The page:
Blocking both CD28 and CD154 costimulatory pathways can induce transplant tolerance in some, but not all, transplant models. Under stringent conditions, however, this protocol often completely fails to block allograft rejection. The precise nature of such CD28/CD154 blockade-resistant rejection is largely unknown. In the present study we developed a new model in which both CD28 and CD154, two conventional T cell costimulatory molecules, are genetically knocked out (i.e., CD28/CD154 double-knockout (DKO) mice) and used this model to examine the role of novel costimulatory molecule-inducible costimulator (ICOS), OX40, 4-1BB, and CD27 in mediating CD28/CD154-independent rejection. We found that CD28/CD154 DKO mice vigorously rejected fully MHC-mismatched DBA/2 skin allografts (mean survival time, 12 days; n = 6) compared with the wild-type controls (mean survival time, 8 days; n = 7). OX40 costimulation is critically important in skin allograft rejection in this model, as blocking the OX40/OX40 ligand pathway, but not the ICOS/ICOS ligand, 4-1BB/4-1BBL, or CD27/CD70 pathway, markedly prolonged skin allograft survival in CD28/CD154 DKO mice. The critical role of OX40 costimulation in CD28/CD154-independent rejection is further confirmed in wild-type C57BL/6 mice, as blocking the OX40/OX40 ligand pathway in combination with CD28/CD154 blockade induced long term skin allograft survival (> 100 days; n = 5). Our study revealed a key cellular mechanism of rejection and identified OX40 as a critical alternative costimulatory molecule in CD28/CD154-independent rejection.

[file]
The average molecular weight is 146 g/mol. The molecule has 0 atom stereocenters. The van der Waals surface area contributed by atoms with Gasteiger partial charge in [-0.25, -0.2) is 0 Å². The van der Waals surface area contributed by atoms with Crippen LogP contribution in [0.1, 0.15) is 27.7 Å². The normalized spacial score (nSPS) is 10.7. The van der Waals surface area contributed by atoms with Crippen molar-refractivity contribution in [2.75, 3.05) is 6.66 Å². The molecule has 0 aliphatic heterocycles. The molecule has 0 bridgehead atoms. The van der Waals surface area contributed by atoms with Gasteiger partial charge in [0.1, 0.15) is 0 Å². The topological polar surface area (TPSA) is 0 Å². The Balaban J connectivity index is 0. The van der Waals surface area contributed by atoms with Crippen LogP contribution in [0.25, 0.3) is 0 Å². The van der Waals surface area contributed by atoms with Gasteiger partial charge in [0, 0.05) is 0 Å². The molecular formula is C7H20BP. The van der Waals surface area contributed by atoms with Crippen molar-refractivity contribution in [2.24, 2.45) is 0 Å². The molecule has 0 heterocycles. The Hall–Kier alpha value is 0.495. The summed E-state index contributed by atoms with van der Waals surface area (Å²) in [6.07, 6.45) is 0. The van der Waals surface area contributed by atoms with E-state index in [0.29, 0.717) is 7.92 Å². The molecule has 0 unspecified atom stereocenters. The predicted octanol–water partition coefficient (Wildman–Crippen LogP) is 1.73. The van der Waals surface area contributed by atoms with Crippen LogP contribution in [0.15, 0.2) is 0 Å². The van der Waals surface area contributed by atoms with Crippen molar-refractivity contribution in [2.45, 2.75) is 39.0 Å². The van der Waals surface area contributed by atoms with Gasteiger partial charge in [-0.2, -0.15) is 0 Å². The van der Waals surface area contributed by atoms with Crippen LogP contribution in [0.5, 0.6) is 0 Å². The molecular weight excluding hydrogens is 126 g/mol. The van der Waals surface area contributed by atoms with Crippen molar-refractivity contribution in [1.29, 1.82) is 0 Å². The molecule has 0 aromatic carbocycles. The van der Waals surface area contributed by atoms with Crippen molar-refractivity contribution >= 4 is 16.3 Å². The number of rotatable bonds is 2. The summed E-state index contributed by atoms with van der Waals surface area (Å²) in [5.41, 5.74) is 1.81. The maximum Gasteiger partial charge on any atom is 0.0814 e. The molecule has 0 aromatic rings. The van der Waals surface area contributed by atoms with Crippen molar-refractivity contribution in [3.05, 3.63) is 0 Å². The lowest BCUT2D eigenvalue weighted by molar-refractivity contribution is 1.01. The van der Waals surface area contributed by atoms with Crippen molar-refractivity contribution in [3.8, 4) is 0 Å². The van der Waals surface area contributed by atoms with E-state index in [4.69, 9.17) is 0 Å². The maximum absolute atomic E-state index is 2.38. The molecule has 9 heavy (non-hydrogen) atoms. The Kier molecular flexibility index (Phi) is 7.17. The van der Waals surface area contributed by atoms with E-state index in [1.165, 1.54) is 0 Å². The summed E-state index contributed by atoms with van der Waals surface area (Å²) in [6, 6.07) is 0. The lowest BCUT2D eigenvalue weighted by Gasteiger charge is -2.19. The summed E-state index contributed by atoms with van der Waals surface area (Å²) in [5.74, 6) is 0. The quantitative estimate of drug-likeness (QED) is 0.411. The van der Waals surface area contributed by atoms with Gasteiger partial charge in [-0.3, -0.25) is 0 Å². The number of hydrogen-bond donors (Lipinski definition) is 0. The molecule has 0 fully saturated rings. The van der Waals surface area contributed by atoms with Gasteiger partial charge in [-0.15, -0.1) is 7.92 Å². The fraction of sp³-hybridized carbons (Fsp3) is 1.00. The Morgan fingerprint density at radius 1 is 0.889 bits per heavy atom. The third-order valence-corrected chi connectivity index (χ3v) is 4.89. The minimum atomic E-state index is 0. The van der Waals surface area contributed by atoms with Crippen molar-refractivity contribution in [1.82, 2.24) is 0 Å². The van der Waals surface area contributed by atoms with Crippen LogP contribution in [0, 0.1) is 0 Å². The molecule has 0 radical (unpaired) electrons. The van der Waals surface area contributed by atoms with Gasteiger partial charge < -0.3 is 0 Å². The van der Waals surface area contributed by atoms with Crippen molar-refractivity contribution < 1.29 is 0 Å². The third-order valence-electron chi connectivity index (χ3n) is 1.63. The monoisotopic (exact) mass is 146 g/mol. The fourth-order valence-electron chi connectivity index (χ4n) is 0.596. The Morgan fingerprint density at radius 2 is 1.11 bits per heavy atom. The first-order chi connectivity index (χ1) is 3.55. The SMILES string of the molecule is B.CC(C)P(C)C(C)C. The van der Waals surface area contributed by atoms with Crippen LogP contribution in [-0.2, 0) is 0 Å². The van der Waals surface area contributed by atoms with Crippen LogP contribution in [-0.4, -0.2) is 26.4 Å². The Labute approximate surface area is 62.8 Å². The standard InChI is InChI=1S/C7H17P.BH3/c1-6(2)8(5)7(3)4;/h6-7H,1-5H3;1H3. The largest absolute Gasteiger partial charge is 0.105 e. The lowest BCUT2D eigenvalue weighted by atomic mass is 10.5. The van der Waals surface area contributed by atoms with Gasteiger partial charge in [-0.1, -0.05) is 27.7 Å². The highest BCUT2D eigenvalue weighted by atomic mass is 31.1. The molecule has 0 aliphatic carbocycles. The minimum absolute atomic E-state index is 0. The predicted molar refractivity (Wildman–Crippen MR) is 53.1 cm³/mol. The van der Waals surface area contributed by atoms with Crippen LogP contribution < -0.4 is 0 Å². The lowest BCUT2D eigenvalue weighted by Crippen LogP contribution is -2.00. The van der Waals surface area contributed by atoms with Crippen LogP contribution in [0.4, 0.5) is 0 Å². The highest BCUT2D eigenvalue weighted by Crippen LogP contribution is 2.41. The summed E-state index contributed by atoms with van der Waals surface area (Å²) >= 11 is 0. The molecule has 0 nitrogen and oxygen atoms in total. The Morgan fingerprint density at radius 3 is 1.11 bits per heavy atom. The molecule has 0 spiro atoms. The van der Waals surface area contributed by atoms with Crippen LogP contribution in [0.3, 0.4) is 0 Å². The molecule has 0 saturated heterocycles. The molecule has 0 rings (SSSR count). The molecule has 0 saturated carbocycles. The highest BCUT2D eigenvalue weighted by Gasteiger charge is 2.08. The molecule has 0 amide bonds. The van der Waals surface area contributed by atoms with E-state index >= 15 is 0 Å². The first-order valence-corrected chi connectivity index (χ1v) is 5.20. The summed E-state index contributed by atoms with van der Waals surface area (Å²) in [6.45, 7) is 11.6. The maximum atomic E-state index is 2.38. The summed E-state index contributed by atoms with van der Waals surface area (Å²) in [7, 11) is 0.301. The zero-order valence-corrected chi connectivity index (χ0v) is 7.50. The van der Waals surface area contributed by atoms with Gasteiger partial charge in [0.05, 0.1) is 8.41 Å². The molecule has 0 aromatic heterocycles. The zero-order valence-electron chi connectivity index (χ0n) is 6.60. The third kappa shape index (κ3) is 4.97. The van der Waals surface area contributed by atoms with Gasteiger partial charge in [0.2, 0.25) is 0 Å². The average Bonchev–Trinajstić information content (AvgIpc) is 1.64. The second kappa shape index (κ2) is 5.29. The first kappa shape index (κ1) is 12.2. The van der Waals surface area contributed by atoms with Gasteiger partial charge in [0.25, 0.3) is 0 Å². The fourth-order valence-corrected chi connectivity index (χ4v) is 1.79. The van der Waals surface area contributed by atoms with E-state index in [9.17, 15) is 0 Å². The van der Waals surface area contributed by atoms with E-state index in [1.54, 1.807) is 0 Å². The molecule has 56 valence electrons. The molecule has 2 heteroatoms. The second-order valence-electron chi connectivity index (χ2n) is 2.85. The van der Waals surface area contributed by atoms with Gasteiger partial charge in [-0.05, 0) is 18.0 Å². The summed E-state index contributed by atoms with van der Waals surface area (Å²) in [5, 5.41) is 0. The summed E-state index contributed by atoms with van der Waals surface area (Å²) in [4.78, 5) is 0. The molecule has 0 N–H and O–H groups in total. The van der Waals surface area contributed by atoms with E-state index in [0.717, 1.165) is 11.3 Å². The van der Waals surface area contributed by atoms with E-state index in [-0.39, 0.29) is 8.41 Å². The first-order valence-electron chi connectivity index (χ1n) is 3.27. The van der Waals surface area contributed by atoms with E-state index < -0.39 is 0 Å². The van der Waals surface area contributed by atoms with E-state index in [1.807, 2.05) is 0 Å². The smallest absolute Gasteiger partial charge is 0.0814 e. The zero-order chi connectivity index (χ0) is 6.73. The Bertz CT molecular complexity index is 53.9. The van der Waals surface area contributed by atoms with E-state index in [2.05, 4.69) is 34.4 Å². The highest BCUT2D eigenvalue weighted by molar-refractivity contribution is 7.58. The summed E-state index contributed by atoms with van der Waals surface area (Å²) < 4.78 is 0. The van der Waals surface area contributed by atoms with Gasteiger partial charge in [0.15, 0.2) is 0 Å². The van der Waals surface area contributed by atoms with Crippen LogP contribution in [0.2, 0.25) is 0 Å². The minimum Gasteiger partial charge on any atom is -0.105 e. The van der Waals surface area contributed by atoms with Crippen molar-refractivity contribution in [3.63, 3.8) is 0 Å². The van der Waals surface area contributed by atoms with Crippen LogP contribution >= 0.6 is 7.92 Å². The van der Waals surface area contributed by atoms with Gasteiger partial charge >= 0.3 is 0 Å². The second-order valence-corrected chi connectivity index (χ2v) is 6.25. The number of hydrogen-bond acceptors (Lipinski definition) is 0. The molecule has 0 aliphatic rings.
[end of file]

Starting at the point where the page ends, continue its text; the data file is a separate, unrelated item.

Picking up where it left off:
ASJC Scopus subject areas
- Immunology and Allergy